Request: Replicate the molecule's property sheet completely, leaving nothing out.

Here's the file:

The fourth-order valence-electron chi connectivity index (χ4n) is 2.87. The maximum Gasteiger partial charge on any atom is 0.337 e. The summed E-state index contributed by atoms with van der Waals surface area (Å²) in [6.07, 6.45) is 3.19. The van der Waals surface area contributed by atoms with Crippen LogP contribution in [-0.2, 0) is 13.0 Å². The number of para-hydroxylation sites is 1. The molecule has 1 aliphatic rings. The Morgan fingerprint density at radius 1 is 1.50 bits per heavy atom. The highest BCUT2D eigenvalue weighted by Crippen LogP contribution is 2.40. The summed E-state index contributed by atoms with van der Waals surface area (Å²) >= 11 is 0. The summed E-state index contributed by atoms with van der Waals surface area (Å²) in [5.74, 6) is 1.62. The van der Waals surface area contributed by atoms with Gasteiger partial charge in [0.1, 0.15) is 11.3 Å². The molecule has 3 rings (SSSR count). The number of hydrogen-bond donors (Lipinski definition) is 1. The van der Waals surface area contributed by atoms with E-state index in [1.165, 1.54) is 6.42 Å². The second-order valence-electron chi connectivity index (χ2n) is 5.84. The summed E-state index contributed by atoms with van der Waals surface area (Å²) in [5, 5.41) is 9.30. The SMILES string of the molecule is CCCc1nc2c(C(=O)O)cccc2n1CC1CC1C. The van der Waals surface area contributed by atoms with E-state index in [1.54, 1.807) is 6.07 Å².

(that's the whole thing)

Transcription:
The fourth-order valence-electron chi connectivity index (χ4n) is 2.87. The maximum Gasteiger partial charge on any atom is 0.337 e. The summed E-state index contributed by atoms with van der Waals surface area (Å²) in [6.07, 6.45) is 3.19. The van der Waals surface area contributed by atoms with Crippen LogP contribution in [-0.2, 0) is 13.0 Å². The number of para-hydroxylation sites is 1. The molecule has 1 aliphatic rings. The Morgan fingerprint density at radius 1 is 1.50 bits per heavy atom. The highest BCUT2D eigenvalue weighted by Crippen LogP contribution is 2.40. The summed E-state index contributed by atoms with van der Waals surface area (Å²) >= 11 is 0. The summed E-state index contributed by atoms with van der Waals surface area (Å²) in [5.74, 6) is 1.62. The van der Waals surface area contributed by atoms with Gasteiger partial charge in [0.1, 0.15) is 11.3 Å². The molecule has 3 rings (SSSR count). The number of hydrogen-bond donors (Lipinski definition) is 1. The van der Waals surface area contributed by atoms with E-state index in [1.165, 1.54) is 6.42 Å². The second-order valence-electron chi connectivity index (χ2n) is 5.84. The summed E-state index contributed by atoms with van der Waals surface area (Å²) in [5, 5.41) is 9.30. The SMILES string of the molecule is CCCc1nc2c(C(=O)O)cccc2n1CC1CC1C. The van der Waals surface area contributed by atoms with E-state index in [1.54, 1.807) is 6.07 Å².